Consider this scenario: you receive your property insurance renewal proposal, and the insurance company has added a convective storm deductible. You may be wondering what this means and what impact it will have on total cost.
The use of various storm deductibles is on the rise, and the number of storm categories is also increasing. In addition to the storm deductible categories of named storm, hurricane, flood, and wind/hail, policyholders must now contend with the newer (and broad) convective storm deductible, as well as the ever-expanding geographic scope of the wind/hail deductible.
As a result of significant storm-related losses in recent years, insurance companies are obligating policyholders to take on increased risk-sharing of storm losses via deductibles.
Convective storms are also known as thunderstorms. In other words, “convective storm” is just a fancy name for a strong thunderstorm, not a new weather phenomenon.
According to The National Severe Storms Laboratory (NSSL) of NOAA, convective storms are usually created by surface heating. Convection is upward atmospheric motion that transports whatever is in the air along with it – especially any moisture available in the air. A thunderstorm is a result of convection.1
Squall line and supercell systems are examples of convective storms. The NSSL provides the following definitions and graphic representations of these storms.2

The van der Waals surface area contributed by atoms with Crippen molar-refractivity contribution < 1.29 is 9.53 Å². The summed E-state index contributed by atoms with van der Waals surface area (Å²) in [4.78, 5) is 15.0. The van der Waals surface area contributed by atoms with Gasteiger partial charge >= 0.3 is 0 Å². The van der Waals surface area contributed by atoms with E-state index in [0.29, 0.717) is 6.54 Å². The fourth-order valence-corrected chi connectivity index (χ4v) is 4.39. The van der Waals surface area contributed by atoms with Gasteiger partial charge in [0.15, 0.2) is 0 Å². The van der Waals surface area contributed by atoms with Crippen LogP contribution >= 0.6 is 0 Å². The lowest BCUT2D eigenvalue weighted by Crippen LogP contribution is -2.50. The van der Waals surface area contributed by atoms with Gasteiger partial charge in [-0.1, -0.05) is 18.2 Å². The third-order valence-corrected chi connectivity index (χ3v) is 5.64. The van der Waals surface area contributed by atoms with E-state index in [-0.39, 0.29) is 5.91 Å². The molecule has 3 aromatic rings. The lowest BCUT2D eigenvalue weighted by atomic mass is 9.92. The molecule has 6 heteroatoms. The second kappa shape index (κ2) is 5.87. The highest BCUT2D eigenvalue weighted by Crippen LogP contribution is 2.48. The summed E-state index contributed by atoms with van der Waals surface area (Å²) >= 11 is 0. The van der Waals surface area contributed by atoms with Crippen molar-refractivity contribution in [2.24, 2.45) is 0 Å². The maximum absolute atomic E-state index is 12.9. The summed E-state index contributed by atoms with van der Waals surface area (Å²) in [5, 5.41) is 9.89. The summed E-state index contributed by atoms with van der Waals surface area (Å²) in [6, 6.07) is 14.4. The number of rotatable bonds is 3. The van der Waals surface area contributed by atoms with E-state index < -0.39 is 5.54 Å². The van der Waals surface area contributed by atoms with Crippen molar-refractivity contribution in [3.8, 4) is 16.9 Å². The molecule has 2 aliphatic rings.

- A squall line is a group of storms arranged in a line, often accompanied by “squalls” of high wind and heavy rain. Squall lines tend to pass quickly and are less likely to produce tornadoes than supercells. Squall lines can be hundreds of miles long and are typically between 10 to 20 miles wide.
A supercell is a long-lived (greater than one hour) and highly organized storm feeding off an updraft (a rising current of air) that is tilted and rotating. This rotating updraft – as large as 10 miles in diameter and up to 50,000 feet tall – can be present as much as 20 to 60 minutes before the formation of a tornado.
In the Midwest region of the United States, squall lines and supercells are a common part of spring and summer weather. These intense storms have always been part of the region’s climate. Therefore, convective storms are not a new concept.
Policyholder Risk Sharing
Deductibles represent risk sharing by a policyholder. For each loss paid by the insurance company, the policyholder contributes dollars through the application of a deductible.